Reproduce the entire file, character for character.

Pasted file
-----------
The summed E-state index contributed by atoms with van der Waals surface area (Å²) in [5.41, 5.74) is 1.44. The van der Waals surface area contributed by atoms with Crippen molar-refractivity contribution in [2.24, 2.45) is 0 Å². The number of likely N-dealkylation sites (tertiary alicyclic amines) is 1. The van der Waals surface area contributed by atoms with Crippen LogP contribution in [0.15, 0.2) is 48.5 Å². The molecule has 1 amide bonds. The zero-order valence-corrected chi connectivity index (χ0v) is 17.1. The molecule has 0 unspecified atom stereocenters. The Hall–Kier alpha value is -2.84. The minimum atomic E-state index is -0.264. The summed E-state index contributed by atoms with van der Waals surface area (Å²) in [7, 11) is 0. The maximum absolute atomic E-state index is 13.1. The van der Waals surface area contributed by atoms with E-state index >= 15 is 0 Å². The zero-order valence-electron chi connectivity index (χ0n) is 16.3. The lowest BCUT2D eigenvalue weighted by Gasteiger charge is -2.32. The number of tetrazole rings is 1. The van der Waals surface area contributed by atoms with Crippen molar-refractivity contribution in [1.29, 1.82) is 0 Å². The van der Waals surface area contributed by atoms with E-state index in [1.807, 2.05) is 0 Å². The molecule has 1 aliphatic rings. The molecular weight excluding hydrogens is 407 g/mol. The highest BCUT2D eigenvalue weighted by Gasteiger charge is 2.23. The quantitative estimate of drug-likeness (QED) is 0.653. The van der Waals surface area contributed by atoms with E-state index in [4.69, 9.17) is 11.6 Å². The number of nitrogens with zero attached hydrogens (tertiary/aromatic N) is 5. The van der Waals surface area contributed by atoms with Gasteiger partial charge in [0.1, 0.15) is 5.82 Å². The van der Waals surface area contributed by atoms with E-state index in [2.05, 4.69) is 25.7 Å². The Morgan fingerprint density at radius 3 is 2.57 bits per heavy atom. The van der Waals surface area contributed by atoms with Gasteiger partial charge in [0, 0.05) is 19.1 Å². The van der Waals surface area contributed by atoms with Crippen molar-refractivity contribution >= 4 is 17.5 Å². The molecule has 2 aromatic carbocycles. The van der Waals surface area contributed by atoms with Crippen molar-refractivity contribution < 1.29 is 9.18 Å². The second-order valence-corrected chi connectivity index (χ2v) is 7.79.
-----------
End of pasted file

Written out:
The summed E-state index contributed by atoms with van der Waals surface area (Å²) in [5.41, 5.74) is 1.44. The van der Waals surface area contributed by atoms with Crippen molar-refractivity contribution in [2.24, 2.45) is 0 Å². The number of likely N-dealkylation sites (tertiary alicyclic amines) is 1. The van der Waals surface area contributed by atoms with Crippen LogP contribution in [0.15, 0.2) is 48.5 Å². The molecule has 1 amide bonds. The zero-order valence-corrected chi connectivity index (χ0v) is 17.1. The molecule has 0 unspecified atom stereocenters. The Hall–Kier alpha value is -2.84. The minimum atomic E-state index is -0.264. The summed E-state index contributed by atoms with van der Waals surface area (Å²) in [7, 11) is 0. The maximum absolute atomic E-state index is 13.1. The van der Waals surface area contributed by atoms with E-state index >= 15 is 0 Å². The zero-order valence-electron chi connectivity index (χ0n) is 16.3. The lowest BCUT2D eigenvalue weighted by Gasteiger charge is -2.32. The number of tetrazole rings is 1. The van der Waals surface area contributed by atoms with Crippen molar-refractivity contribution in [1.29, 1.82) is 0 Å². The van der Waals surface area contributed by atoms with E-state index in [1.807, 2.05) is 0 Å². The molecule has 1 aliphatic rings. The molecular weight excluding hydrogens is 407 g/mol. The highest BCUT2D eigenvalue weighted by Gasteiger charge is 2.23. The quantitative estimate of drug-likeness (QED) is 0.653. The van der Waals surface area contributed by atoms with E-state index in [4.69, 9.17) is 11.6 Å². The number of nitrogens with zero attached hydrogens (tertiary/aromatic N) is 5. The van der Waals surface area contributed by atoms with Gasteiger partial charge in [0.1, 0.15) is 5.82 Å². The van der Waals surface area contributed by atoms with E-state index in [2.05, 4.69) is 25.7 Å². The Morgan fingerprint density at radius 3 is 2.57 bits per heavy atom. The van der Waals surface area contributed by atoms with Gasteiger partial charge in [0, 0.05) is 19.1 Å². The van der Waals surface area contributed by atoms with Crippen molar-refractivity contribution >= 4 is 17.5 Å². The molecule has 2 aromatic carbocycles. The van der Waals surface area contributed by atoms with Crippen molar-refractivity contribution < 1.29 is 9.18 Å². The second-order valence-corrected chi connectivity index (χ2v) is 7.79.